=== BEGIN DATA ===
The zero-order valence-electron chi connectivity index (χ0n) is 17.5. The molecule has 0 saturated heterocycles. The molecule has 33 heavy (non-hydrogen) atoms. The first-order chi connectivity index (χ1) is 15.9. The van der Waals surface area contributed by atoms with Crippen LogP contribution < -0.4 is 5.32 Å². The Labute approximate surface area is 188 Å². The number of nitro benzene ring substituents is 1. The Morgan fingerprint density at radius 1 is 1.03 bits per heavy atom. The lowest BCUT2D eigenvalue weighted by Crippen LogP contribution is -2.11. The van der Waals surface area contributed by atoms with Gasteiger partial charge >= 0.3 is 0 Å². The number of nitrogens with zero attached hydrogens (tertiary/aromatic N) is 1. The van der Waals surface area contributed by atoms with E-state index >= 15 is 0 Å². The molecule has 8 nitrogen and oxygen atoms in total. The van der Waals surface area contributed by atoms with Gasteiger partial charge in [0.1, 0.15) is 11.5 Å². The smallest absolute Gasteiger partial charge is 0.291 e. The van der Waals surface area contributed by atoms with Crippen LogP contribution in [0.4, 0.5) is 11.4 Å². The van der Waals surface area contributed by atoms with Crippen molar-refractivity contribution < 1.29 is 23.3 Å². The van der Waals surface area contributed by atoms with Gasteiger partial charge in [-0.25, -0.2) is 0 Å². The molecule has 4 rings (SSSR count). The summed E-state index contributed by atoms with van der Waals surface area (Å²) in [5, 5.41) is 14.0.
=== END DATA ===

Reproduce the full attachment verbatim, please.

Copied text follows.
The zero-order valence-electron chi connectivity index (χ0n) is 17.5. The molecule has 0 saturated heterocycles. The molecule has 33 heavy (non-hydrogen) atoms. The first-order chi connectivity index (χ1) is 15.9. The van der Waals surface area contributed by atoms with Crippen LogP contribution < -0.4 is 5.32 Å². The Labute approximate surface area is 188 Å². The number of nitro benzene ring substituents is 1. The Morgan fingerprint density at radius 1 is 1.03 bits per heavy atom. The lowest BCUT2D eigenvalue weighted by Crippen LogP contribution is -2.11. The van der Waals surface area contributed by atoms with Gasteiger partial charge >= 0.3 is 0 Å². The number of nitrogens with zero attached hydrogens (tertiary/aromatic N) is 1. The van der Waals surface area contributed by atoms with E-state index >= 15 is 0 Å². The molecule has 8 nitrogen and oxygen atoms in total. The van der Waals surface area contributed by atoms with Gasteiger partial charge in [0.1, 0.15) is 11.5 Å². The smallest absolute Gasteiger partial charge is 0.291 e. The van der Waals surface area contributed by atoms with Crippen LogP contribution in [0.4, 0.5) is 11.4 Å². The van der Waals surface area contributed by atoms with Crippen molar-refractivity contribution < 1.29 is 23.3 Å². The van der Waals surface area contributed by atoms with Gasteiger partial charge in [-0.25, -0.2) is 0 Å². The molecule has 4 rings (SSSR count). The summed E-state index contributed by atoms with van der Waals surface area (Å²) in [5, 5.41) is 14.0.